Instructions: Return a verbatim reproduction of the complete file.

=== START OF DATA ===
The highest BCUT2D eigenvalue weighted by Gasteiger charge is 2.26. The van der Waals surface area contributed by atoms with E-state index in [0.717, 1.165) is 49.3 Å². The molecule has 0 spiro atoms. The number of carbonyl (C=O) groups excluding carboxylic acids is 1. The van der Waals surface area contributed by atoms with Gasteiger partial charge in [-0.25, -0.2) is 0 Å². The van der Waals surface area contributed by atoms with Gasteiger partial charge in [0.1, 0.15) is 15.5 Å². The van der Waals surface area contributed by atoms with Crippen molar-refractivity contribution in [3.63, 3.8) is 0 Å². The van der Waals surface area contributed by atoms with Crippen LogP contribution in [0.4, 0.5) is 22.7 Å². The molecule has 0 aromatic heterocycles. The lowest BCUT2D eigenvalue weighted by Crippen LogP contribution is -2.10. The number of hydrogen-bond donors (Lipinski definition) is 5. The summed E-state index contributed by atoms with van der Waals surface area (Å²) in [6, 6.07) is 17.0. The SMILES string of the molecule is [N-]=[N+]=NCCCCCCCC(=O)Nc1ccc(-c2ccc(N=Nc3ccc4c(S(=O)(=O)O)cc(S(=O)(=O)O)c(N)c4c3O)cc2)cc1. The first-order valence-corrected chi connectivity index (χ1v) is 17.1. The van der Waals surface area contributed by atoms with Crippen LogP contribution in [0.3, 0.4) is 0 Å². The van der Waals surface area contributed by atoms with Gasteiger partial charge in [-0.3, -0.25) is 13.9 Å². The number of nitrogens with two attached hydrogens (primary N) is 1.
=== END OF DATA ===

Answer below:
The highest BCUT2D eigenvalue weighted by Gasteiger charge is 2.26. The van der Waals surface area contributed by atoms with E-state index in [0.717, 1.165) is 49.3 Å². The molecule has 0 spiro atoms. The number of carbonyl (C=O) groups excluding carboxylic acids is 1. The van der Waals surface area contributed by atoms with Gasteiger partial charge in [-0.25, -0.2) is 0 Å². The van der Waals surface area contributed by atoms with Gasteiger partial charge in [0.1, 0.15) is 15.5 Å². The van der Waals surface area contributed by atoms with Crippen molar-refractivity contribution in [3.63, 3.8) is 0 Å². The van der Waals surface area contributed by atoms with Crippen LogP contribution in [0.4, 0.5) is 22.7 Å². The molecule has 0 aromatic heterocycles. The lowest BCUT2D eigenvalue weighted by Crippen LogP contribution is -2.10. The number of hydrogen-bond donors (Lipinski definition) is 5. The summed E-state index contributed by atoms with van der Waals surface area (Å²) in [6, 6.07) is 17.0. The SMILES string of the molecule is [N-]=[N+]=NCCCCCCCC(=O)Nc1ccc(-c2ccc(N=Nc3ccc4c(S(=O)(=O)O)cc(S(=O)(=O)O)c(N)c4c3O)cc2)cc1. The first-order valence-corrected chi connectivity index (χ1v) is 17.1. The van der Waals surface area contributed by atoms with Crippen LogP contribution in [0.3, 0.4) is 0 Å². The van der Waals surface area contributed by atoms with Gasteiger partial charge in [-0.3, -0.25) is 13.9 Å². The number of nitrogens with two attached hydrogens (primary N) is 1.